Progenitor of Modern High and Low

RIP Umberto Eco.

It was amusing to look at Foucault’s Pendulum again. At one point this was one of my favorite books, but when I got a little older I realized that Eco was trying too hard.

Pendulum predates the similarly themed The Da Vinci Code by over fifteen years. The Da Vinci Code is poorly written, yet in some basic way Dan Brown delivers proper escapism in a way that Eco can’t. In particular, the opening chapters of Pendulum are obtrusively dry and academic. When the narrator finally settles in to tell a juicy history of the Templars, the book gets a grip and surges forward.

“Juicy” could mean low brow, “academic” could mean high brow. Eco was ahead of his time when trying to combine the two. I remember being stunned by “Casablanca: Cult Movies and Intertexual Collage” from Travels in Hyperrality in about 1990. However, that essay doesn’t hold up in the era of the information superhighway. Compared to TV Tropes and Idioms, Eco’s attempt to anthologize genre references is a rusted Model T in Grampa’s backyard.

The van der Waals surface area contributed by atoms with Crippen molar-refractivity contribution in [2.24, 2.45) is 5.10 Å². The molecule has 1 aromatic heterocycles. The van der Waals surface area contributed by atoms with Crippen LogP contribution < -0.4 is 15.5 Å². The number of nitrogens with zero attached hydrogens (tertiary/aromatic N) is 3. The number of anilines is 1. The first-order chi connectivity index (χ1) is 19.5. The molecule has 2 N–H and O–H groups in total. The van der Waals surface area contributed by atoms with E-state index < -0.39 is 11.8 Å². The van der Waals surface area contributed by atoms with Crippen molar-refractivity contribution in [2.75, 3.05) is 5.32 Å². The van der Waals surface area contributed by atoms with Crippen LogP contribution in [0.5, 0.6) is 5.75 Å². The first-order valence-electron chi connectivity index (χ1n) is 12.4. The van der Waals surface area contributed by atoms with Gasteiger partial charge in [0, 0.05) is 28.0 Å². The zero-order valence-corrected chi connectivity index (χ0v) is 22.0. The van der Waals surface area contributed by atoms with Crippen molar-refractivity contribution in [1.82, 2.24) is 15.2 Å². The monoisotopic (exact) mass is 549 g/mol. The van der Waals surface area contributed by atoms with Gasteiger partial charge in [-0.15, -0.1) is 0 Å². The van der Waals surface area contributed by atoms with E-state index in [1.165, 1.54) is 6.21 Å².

Despite reservations, Foucault’s Pendulum definitely has something, perhaps especially in terms of the existential ending. I formerly thought that was the weakest part of the book but now  I have enough life experience to understand it better.

Eco’s first bestseller The Name of the Rose continues to charm. While Foucault’s Pendulum is like a modern chase or conspiracy thriller, Name of the Rose is simply an Agatha Christie-style mystery, which proves to be an easier trope to bend to scholarly pursuits. The historical detail and philosophical perspective is shamelessly academic from the first page to last, and the reader receives an amusing and digestible education hung on the conceit of amateur detection.

Eco’s interview with Lila Azam Zanganeh for the Paris Review is a joy throughout.